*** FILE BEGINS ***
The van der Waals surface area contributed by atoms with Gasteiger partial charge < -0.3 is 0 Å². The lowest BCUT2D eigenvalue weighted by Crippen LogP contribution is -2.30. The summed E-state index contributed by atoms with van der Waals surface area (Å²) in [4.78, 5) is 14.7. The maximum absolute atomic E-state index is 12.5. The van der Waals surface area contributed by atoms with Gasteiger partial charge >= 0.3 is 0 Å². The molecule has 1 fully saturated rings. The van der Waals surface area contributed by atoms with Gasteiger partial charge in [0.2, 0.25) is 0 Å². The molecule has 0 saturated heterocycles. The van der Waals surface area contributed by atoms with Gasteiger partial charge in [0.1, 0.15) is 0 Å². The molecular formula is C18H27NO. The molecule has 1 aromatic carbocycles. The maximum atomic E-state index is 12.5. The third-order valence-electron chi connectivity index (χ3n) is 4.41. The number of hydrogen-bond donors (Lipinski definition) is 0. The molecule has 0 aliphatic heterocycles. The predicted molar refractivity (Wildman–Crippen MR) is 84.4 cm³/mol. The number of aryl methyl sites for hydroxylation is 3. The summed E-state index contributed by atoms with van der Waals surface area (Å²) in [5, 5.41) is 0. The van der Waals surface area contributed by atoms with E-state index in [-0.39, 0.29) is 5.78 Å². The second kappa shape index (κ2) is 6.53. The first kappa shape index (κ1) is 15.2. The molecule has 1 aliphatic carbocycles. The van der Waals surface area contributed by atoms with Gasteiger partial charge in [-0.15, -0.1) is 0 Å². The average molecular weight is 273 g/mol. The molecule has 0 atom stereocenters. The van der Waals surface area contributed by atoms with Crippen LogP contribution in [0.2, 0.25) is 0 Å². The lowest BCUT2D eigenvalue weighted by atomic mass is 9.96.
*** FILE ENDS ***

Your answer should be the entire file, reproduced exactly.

The van der Waals surface area contributed by atoms with Gasteiger partial charge < -0.3 is 0 Å². The lowest BCUT2D eigenvalue weighted by Crippen LogP contribution is -2.30. The summed E-state index contributed by atoms with van der Waals surface area (Å²) in [4.78, 5) is 14.7. The maximum absolute atomic E-state index is 12.5. The van der Waals surface area contributed by atoms with Gasteiger partial charge >= 0.3 is 0 Å². The molecule has 1 fully saturated rings. The van der Waals surface area contributed by atoms with Gasteiger partial charge in [0.2, 0.25) is 0 Å². The molecule has 0 saturated heterocycles. The van der Waals surface area contributed by atoms with Gasteiger partial charge in [0.1, 0.15) is 0 Å². The molecular formula is C18H27NO. The molecule has 1 aromatic carbocycles. The maximum atomic E-state index is 12.5. The third-order valence-electron chi connectivity index (χ3n) is 4.41. The number of hydrogen-bond donors (Lipinski definition) is 0. The molecule has 0 aliphatic heterocycles. The predicted molar refractivity (Wildman–Crippen MR) is 84.4 cm³/mol. The number of aryl methyl sites for hydroxylation is 3. The summed E-state index contributed by atoms with van der Waals surface area (Å²) in [5, 5.41) is 0. The van der Waals surface area contributed by atoms with E-state index in [-0.39, 0.29) is 5.78 Å². The second kappa shape index (κ2) is 6.53. The first kappa shape index (κ1) is 15.2. The molecule has 1 aliphatic carbocycles. The van der Waals surface area contributed by atoms with Gasteiger partial charge in [-0.15, -0.1) is 0 Å². The average molecular weight is 273 g/mol. The molecule has 0 atom stereocenters. The van der Waals surface area contributed by atoms with Crippen LogP contribution in [0.2, 0.25) is 0 Å². The lowest BCUT2D eigenvalue weighted by atomic mass is 9.96.